Do you whistle whilst you work?

posted by 7 years ago in News

82% of employees within an SME would ‘whistleblow’ on their boss over illegal and unethical situations that happen in the workplace according to research carried out by the BSA | The Software Alliance.

The research also highlighted what employees would ‘whistleblow’ over;

Reasons graph

Research also found that a shocking 1 in 10 of employees know about illegal and unethical behaviour taking place within their businesses.

38% of employees have admitted that they would inform someone more senior to the person at fault if they had done illegal or unethical things within the business – this covers things such as; using and downloading unlicensed software, theft within the company building, fraud, embezzlement, tax evasion and bullying, which is a highly ranked reason for employees to take actions further.  During 2014 there was a 58% increase of employees ‘whistleblowing’ this produced a significant average of £42,000 to UK businesses.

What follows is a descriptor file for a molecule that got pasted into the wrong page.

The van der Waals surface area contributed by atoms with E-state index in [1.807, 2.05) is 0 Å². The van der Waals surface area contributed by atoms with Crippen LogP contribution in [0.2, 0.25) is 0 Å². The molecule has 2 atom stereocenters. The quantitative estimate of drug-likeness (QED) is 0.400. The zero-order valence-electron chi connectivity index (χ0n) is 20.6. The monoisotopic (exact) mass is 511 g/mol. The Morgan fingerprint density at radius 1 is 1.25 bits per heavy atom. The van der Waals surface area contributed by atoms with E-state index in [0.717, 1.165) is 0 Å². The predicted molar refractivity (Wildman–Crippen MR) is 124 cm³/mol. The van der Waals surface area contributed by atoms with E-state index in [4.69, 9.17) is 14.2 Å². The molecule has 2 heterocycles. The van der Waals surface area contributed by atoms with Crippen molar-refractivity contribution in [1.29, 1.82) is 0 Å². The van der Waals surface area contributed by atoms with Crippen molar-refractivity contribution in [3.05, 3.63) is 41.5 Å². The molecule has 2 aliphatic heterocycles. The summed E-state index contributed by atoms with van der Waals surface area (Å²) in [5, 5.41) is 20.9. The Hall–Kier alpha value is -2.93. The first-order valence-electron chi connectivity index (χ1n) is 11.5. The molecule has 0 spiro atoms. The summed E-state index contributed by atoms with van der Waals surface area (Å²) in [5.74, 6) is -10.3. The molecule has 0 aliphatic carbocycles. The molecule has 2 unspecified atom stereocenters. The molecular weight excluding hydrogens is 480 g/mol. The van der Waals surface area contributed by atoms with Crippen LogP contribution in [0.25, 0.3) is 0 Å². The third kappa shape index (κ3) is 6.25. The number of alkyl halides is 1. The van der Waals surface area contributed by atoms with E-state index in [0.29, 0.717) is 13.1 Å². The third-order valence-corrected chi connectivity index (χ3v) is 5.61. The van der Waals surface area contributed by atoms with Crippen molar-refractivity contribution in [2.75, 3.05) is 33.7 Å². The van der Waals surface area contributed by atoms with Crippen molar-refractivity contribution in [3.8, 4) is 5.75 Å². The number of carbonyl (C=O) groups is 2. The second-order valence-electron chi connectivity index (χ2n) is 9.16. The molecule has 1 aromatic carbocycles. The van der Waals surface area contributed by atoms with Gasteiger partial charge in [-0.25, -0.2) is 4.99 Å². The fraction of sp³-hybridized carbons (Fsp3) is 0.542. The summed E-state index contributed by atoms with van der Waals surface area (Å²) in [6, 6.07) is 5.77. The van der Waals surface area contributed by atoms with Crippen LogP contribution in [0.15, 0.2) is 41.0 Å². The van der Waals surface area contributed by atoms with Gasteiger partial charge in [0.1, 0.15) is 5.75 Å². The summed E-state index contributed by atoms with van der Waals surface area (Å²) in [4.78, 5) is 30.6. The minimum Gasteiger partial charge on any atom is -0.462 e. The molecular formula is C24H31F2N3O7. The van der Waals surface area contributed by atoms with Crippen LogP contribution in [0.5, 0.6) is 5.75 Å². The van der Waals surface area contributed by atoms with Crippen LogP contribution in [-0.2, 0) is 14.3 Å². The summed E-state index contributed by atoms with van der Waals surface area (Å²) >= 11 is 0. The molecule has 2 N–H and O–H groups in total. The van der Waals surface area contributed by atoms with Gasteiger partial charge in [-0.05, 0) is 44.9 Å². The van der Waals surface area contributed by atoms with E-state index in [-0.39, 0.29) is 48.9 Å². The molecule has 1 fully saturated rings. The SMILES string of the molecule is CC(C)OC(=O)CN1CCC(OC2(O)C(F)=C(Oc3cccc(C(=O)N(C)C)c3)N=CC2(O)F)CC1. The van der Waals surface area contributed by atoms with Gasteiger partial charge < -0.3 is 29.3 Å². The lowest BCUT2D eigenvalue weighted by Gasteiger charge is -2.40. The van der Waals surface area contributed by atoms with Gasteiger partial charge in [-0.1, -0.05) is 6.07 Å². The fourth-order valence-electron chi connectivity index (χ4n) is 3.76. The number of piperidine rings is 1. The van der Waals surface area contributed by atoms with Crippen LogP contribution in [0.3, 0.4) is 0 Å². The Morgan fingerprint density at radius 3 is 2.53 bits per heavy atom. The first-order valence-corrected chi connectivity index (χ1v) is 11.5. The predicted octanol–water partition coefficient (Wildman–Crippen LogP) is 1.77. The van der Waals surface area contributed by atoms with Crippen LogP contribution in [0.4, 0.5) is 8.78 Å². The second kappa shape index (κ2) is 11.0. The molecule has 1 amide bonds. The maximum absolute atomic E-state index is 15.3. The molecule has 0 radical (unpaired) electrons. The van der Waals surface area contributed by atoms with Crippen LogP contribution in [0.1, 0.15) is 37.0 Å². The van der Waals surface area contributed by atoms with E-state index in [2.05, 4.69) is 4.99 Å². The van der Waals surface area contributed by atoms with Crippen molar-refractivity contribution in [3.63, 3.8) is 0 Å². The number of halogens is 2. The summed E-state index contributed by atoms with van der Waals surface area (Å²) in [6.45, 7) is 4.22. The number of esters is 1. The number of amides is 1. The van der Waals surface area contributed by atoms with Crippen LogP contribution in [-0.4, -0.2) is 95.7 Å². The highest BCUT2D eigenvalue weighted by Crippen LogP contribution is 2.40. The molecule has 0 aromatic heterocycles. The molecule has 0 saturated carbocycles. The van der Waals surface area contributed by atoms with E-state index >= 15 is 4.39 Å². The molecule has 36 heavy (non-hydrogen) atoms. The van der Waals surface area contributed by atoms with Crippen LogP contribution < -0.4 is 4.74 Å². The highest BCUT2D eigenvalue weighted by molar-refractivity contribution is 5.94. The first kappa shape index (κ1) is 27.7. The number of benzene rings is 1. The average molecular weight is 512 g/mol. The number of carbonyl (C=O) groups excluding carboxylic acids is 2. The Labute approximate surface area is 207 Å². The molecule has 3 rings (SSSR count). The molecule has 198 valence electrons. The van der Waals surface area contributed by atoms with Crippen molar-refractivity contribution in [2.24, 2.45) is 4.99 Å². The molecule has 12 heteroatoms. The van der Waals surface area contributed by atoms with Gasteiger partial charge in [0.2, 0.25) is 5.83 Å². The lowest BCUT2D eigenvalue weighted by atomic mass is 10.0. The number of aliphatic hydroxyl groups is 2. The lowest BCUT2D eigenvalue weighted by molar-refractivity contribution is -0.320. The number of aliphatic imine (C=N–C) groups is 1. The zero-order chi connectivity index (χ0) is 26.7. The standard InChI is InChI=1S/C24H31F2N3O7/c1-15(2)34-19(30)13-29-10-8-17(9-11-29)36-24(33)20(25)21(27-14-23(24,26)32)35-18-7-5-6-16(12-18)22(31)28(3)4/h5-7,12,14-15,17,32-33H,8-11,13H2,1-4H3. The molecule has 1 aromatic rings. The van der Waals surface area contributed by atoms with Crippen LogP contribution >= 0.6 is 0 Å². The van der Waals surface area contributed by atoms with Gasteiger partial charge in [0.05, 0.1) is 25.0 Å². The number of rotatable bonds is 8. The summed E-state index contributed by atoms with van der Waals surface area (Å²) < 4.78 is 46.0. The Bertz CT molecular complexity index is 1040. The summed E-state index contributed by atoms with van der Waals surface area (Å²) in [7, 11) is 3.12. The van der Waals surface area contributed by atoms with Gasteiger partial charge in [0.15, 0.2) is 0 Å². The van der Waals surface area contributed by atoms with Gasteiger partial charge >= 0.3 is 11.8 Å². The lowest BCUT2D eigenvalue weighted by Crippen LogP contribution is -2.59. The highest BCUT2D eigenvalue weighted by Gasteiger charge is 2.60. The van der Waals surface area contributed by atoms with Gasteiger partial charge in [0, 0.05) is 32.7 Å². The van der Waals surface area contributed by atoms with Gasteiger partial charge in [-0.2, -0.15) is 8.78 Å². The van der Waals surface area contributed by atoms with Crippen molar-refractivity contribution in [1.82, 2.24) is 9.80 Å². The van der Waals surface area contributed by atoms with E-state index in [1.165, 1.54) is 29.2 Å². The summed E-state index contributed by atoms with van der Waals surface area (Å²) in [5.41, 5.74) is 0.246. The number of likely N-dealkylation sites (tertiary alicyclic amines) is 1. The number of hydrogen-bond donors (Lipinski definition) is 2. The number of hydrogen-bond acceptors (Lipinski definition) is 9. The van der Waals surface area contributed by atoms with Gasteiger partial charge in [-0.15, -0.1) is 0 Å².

In response to what would make them confess, 42% said they would because of moral obligations whilst only 7% admitted that they would to receive a financial reward!

During 2014, one SME alone had to pay out £200,000 due to using software which was not licensed according to BSA | The Software Alliance. In sectors such as; recruitment, the impact can increase as 56% of those who responded have said that they would be reluctant to apply for a job at the company where the business had been previously accused or found guilty of unethical behaviour.

Managing director at BSA EMEA, Sarah Coombes has commented;

“With more than four-fifths of workers willing to blow the whistle, SMEs need to review all of their business practices before it’s too late.

“Our research shows that employees aren’t willing to put up with any practices that break laws or put their ethics into question. Whether it’s company fraud of basic operational issues, such as using software that isn’t properly licensed, it’s clear that businesses are flouting the rules and one-in-ten employees admit to knowing that bad practices are going on in their organisation.”